Ukraine’s Ministry of Education recently granted approval to a Milwaukee-based humanitarian nonprofit to begin a new mental health program for Ukrainian children based on the book “Freeing Freddie the Dream Weaver.”
The project, designed by Kim Normand Dobrin, Co-Founder and CEO of Free the Mind Co, was proposed by Anya Verkhovskaya, Director of Friends of Be an Angel, during a series of June meetings in Kyiv.
“Freeing Freddie the Dream Weaver” is part of an online educational program for children that teaches social and emotional learning and well-being. Dobrin and Verkhovskaya felt it was suitable for Ukrainian children who are struggling to cope with their daily situations.
“Ukraine is fighting a brutal invader to save its national independence, while at the same time struggling to provide so many vital social services,” said Verkhovskaya. “To quote the Ukrainian Department of Education, ‘Adults weren’t ready for this war. Neither were the children.’ This initiative, based on “Freeing Freddie,” is a way to fill a gap in mental health care with a desperately needed program.”
Since the Russian Federation launched a full-scale invasion of Ukraine on February 24, 2022, children of the war-torn nation continue suffering from significant emotional turmoil. The aim of “Freeing Freddie” is to help Ukrainian children build the skills and resilience to navigate the challenges of war, and reduce the impact of PTSD.
“Freeing Freddie the Dream Weaver” is an online program and beautifully illustrated series of books that captivates children through the character of Freddie, a young boy who lives in a magical rainforest. The reader accompanies Freddie on a journey of discovery as he meets Mr. Cotton, the giant friendly spider who teaches Freddie how to let go of his fears, become part of a loving world, and create the life of his dreams. Throughout the magical tale, the child learns important life lessons and acquires tools that enhance development. The companion Workbook and the Activity Book engage children in dozens of games, puzzles, and craft projects.
Over the past 17 months, nearly all the children of Ukraine have seen their lives upended. Loss of home, loss of family and friends, loss of all the aspects of life that as a society we think of as normal.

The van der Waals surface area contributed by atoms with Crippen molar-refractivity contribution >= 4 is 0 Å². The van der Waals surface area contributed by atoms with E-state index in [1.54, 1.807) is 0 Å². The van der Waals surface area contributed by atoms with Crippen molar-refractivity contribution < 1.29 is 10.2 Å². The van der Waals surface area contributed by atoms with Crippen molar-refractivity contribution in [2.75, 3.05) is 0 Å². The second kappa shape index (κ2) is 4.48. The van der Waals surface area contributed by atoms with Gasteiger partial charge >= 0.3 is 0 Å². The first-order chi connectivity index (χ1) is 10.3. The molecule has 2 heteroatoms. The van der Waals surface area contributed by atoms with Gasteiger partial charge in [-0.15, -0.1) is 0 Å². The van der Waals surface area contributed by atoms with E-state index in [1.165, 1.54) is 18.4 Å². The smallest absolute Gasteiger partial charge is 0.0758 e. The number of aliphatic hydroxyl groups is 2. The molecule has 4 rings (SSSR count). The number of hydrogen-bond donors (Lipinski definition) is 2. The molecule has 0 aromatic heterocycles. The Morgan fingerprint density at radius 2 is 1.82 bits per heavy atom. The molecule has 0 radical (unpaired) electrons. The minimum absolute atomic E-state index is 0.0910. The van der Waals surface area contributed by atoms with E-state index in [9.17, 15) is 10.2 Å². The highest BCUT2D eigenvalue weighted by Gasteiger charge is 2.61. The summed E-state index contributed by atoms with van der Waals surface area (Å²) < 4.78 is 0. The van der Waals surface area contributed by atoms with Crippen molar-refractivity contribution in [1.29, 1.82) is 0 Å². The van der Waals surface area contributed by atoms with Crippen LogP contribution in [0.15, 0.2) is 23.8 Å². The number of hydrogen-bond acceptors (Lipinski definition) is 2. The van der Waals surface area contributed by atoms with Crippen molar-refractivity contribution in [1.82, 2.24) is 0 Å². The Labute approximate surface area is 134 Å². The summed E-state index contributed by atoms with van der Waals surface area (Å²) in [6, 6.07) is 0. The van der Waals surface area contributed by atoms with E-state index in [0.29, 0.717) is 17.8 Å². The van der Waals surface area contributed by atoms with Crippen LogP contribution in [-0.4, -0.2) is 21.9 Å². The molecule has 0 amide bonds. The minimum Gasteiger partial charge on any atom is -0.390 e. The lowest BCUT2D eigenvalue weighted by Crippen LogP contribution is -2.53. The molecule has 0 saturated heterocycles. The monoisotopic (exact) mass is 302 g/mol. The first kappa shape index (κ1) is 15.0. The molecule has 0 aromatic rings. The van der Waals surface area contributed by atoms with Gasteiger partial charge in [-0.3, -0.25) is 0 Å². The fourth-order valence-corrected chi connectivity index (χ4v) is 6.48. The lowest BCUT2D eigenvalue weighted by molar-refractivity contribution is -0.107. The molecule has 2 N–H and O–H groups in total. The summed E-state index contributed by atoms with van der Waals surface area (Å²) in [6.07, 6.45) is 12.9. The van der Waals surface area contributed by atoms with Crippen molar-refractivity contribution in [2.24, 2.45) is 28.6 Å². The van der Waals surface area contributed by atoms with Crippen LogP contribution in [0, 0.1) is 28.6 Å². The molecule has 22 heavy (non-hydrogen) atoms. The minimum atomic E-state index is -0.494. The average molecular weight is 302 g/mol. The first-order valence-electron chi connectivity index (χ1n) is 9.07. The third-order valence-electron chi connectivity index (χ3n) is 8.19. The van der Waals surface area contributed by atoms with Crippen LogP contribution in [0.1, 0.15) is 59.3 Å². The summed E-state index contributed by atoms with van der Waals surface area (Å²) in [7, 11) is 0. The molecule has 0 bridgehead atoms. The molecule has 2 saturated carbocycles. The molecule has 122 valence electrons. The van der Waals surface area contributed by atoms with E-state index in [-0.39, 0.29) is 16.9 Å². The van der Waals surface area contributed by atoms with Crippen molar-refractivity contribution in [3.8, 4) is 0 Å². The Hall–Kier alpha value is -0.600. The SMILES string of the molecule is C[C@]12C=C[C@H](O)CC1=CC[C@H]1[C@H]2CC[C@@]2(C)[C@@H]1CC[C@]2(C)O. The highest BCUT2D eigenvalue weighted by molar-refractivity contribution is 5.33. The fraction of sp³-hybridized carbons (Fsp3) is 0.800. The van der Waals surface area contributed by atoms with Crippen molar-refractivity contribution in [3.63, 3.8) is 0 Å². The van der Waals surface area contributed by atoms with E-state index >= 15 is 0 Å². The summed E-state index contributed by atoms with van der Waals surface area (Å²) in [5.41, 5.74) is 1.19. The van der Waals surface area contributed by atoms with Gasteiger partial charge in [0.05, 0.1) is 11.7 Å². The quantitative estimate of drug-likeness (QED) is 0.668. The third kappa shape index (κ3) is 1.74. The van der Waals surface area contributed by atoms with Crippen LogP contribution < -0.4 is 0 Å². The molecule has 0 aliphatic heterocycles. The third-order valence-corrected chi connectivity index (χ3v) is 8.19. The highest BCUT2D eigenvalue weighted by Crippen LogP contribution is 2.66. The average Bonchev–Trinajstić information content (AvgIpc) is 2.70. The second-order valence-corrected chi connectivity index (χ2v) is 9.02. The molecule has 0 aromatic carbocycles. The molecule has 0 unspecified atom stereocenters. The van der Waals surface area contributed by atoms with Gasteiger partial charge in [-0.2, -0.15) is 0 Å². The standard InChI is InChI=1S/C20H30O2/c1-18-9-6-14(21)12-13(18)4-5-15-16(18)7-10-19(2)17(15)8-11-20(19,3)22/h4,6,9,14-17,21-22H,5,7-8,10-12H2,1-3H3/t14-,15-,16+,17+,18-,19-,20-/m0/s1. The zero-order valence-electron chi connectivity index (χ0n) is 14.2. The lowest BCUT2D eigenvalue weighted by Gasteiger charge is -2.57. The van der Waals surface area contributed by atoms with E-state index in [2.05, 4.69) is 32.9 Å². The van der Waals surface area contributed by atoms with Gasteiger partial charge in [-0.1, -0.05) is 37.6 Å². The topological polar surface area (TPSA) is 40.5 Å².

“This has had a devastating impact on their psychological growth. Displaced, either in-country or as refugees throughout Europe, these children need the ability to recognize their emotions and channel them in a positive way,” said Verkhovskaya.
Already in use in the United States, the Ukrainian version of “Freeing Freddie” has been offering a way for displaced Ukrainian children to learn about their emotions while engaging with teachers and classmates.
The educational program is filled with avatars, games, and activities, all wrapped around a magical story that brings joy and fun – something Ukrainian children desperately need to address with their emotions and dreams, as well as fears and anxieties.
“Unless appropriate support is provided, their distress can last well beyond the end of the conflict. Specifically, the prolonged activation of stress hormones in early childhood can reduce neural connections in areas of the brain dedicated to learning and reasoning, affecting children’s abilities to perform later in their lives. In this way, conflict imposes a huge social cost on future generations.” – Save the Children International
Verkhovskaya said that the goal of the pilot program was to reach at least 10,000 Ukrainian children, ages 5 to 12, in their own Ukrainian language.
“We originally envisioned using only a digital platform, but it was decided that an addition of the books would be more effective,” added Verkhovskaya. “While digital content offered the ability to reach children living anywhere they have been displaced to, in the hardest-to-reach areas of Ukraine, and even under Russian occupation, the Workbook and the Activity Book offer the ability for children to address their emotions in times of crisis, like in the bomb shelters without Internet access.”
Series: Return to Ukraine
- Return to Ukraine: A trauma loop of travel from Milwaukee to a country still at war a year later